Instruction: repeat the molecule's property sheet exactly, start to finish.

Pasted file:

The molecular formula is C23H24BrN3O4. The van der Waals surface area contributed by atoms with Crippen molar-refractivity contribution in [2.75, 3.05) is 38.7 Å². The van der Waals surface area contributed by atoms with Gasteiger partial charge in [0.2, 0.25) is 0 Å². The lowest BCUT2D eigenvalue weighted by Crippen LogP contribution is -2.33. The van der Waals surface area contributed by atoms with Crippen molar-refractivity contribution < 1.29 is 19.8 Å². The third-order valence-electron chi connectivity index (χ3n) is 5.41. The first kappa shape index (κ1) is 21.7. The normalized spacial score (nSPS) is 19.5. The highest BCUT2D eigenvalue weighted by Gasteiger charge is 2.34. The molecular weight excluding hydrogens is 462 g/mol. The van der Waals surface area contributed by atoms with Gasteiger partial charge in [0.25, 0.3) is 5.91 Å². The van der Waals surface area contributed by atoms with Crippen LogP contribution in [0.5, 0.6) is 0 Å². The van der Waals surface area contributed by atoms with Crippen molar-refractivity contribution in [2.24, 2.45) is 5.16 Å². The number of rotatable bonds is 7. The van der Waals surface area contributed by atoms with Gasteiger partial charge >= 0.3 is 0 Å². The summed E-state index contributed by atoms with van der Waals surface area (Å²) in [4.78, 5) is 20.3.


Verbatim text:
The molecular formula is C23H24BrN3O4. The van der Waals surface area contributed by atoms with Crippen molar-refractivity contribution in [2.75, 3.05) is 38.7 Å². The van der Waals surface area contributed by atoms with Gasteiger partial charge in [0.2, 0.25) is 0 Å². The lowest BCUT2D eigenvalue weighted by Crippen LogP contribution is -2.33. The van der Waals surface area contributed by atoms with Crippen molar-refractivity contribution < 1.29 is 19.8 Å². The third-order valence-electron chi connectivity index (χ3n) is 5.41. The first kappa shape index (κ1) is 21.7. The normalized spacial score (nSPS) is 19.5. The highest BCUT2D eigenvalue weighted by Gasteiger charge is 2.34. The molecular weight excluding hydrogens is 462 g/mol. The van der Waals surface area contributed by atoms with Gasteiger partial charge in [0.25, 0.3) is 5.91 Å². The van der Waals surface area contributed by atoms with Crippen LogP contribution in [0.5, 0.6) is 0 Å². The van der Waals surface area contributed by atoms with Crippen molar-refractivity contribution in [2.24, 2.45) is 5.16 Å². The number of rotatable bonds is 7. The van der Waals surface area contributed by atoms with Gasteiger partial charge >= 0.3 is 0 Å². The summed E-state index contributed by atoms with van der Waals surface area (Å²) in [4.78, 5) is 20.3.